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Quotation Marks by Newspapers in Education Program


English Language Arts (2005), English Language Arts (NYS P-12 Common Core)

Grade Levels

Intermediate, 5th Grade, 6th Grade, 7th Grade, 8th Grade


Printed with permission from the New York Newspaper Publishers Association, Newspapers Make the "Write Connection”, 2002.

Materials Needed

Newspaper, scissors, glue sticks, pen/pencil and worksheet.


Think of some words that describe their favorite comic character. How does the character act? What does the character look like?

Students can then write a paragraph using these words to describe their character.

Then can change their writing by adding new ideas to the character description. Instruct them to write down two description words on the left and comparison statements in the right. For example, if they said their character was ‘strong,’ the comparison statement could be ‘stronger than a football player.’

Next, students should write a paragraph using the comparison statements.

Finally, check the paper for any errors in spelling, grammar or punctuation. Have them give it to an editing partner to proofread.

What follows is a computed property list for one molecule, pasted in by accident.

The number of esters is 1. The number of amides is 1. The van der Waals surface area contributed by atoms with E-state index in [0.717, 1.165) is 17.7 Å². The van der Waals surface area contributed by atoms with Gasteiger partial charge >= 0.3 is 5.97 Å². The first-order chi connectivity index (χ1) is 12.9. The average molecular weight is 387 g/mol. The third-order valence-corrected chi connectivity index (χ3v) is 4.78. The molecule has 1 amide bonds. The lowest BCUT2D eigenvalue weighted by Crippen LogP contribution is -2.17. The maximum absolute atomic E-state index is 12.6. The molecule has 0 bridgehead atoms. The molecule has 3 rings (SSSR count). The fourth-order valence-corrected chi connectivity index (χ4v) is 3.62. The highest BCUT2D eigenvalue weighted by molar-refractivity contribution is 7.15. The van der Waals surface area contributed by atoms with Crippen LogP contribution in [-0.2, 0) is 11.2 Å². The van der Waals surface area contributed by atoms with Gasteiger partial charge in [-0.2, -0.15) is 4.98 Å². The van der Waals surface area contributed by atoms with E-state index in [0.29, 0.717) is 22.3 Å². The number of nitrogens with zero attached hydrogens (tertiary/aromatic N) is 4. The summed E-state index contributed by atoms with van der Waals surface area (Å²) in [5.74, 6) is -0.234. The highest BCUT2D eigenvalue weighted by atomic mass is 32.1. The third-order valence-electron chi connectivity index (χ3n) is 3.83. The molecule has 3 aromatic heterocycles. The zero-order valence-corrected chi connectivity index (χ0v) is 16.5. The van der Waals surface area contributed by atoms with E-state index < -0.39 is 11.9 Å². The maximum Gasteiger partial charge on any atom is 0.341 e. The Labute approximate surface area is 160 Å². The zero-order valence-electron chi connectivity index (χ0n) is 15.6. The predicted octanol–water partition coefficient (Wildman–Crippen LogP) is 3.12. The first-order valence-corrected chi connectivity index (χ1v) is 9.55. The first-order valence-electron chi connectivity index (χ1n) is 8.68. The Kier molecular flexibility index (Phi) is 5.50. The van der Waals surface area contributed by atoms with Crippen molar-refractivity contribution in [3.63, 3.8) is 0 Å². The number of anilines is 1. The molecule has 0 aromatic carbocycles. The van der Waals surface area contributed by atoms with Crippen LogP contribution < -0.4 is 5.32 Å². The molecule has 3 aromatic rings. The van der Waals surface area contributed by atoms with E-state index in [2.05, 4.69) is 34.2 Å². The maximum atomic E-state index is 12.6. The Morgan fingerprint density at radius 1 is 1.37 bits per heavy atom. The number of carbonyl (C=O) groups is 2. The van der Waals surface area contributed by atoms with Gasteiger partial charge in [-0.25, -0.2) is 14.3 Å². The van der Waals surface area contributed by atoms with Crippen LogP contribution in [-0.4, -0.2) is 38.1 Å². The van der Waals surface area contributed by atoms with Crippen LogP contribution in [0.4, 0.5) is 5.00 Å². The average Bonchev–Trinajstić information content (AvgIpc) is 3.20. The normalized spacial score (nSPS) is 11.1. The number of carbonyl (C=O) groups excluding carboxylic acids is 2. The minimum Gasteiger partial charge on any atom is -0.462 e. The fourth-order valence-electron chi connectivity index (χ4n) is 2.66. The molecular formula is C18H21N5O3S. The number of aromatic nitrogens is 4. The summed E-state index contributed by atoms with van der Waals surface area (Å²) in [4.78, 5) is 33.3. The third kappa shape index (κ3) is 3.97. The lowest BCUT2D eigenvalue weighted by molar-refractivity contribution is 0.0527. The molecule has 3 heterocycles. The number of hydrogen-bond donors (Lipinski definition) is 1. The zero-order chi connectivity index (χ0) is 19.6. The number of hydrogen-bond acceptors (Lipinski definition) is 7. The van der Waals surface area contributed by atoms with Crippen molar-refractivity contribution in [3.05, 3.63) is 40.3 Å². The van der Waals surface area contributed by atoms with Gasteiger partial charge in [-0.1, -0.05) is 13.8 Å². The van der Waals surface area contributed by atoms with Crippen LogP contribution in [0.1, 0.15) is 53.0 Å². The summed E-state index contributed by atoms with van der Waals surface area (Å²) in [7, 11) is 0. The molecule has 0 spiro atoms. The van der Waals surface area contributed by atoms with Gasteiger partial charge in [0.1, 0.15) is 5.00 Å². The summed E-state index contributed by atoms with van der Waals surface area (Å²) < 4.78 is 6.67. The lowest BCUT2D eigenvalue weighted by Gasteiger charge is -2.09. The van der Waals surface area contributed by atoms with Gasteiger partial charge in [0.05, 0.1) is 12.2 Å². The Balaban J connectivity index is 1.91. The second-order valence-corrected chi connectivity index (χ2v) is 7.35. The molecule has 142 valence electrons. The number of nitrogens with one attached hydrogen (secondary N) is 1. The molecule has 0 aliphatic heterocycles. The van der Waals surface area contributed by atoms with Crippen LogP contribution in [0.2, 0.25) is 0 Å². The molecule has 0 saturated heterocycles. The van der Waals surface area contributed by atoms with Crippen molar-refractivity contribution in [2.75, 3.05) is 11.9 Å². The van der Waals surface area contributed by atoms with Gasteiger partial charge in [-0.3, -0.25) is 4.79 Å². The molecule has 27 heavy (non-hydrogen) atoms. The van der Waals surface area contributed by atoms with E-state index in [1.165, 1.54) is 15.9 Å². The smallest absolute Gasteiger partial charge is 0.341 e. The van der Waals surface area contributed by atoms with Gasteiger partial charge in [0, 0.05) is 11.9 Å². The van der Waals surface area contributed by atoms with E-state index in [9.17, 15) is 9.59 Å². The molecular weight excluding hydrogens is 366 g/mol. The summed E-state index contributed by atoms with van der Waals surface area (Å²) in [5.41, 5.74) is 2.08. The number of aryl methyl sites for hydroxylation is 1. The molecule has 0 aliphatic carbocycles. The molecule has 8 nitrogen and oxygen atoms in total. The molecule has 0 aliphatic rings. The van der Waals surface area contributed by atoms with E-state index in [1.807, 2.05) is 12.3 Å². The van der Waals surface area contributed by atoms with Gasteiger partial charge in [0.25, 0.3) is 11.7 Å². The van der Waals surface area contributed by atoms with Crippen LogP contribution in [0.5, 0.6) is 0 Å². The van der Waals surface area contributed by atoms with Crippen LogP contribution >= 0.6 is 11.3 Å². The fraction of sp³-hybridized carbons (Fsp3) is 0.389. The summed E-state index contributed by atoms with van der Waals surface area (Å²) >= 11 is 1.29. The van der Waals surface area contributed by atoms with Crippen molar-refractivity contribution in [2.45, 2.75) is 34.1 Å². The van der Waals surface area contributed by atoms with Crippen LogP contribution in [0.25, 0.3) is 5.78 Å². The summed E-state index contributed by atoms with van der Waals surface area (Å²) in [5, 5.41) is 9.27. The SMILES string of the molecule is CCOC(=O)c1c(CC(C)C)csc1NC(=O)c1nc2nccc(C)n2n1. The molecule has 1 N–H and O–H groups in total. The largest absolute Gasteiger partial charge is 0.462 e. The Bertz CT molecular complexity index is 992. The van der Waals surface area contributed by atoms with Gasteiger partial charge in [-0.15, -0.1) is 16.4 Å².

Create a bulletin board “Who’s Who in the Comic Strips” and have students put their comic strip and final paragraph on the board.


Students will select one comic strip from the newspaper and cut and paste it onto the worksheet. Based on what the characters have said in the comic strip, students will write the conversation in dialogue form, using quotation marks where applicable.


The newspaper is an inexpensive, motivational and proven instructional tool. It is a natural part of the writing curriculum. In this activity, students will use the comics to write conversational dialogue.

Additional Note

For more information regarding the Newspapers in Education program at The Buffalo News, please contact: Cindy Sterner, Promotions Director, The Buffalo News in Education, PO Box 100, Buffalo, NY 14240, (716) 849-3477, csterner@buffnews.com

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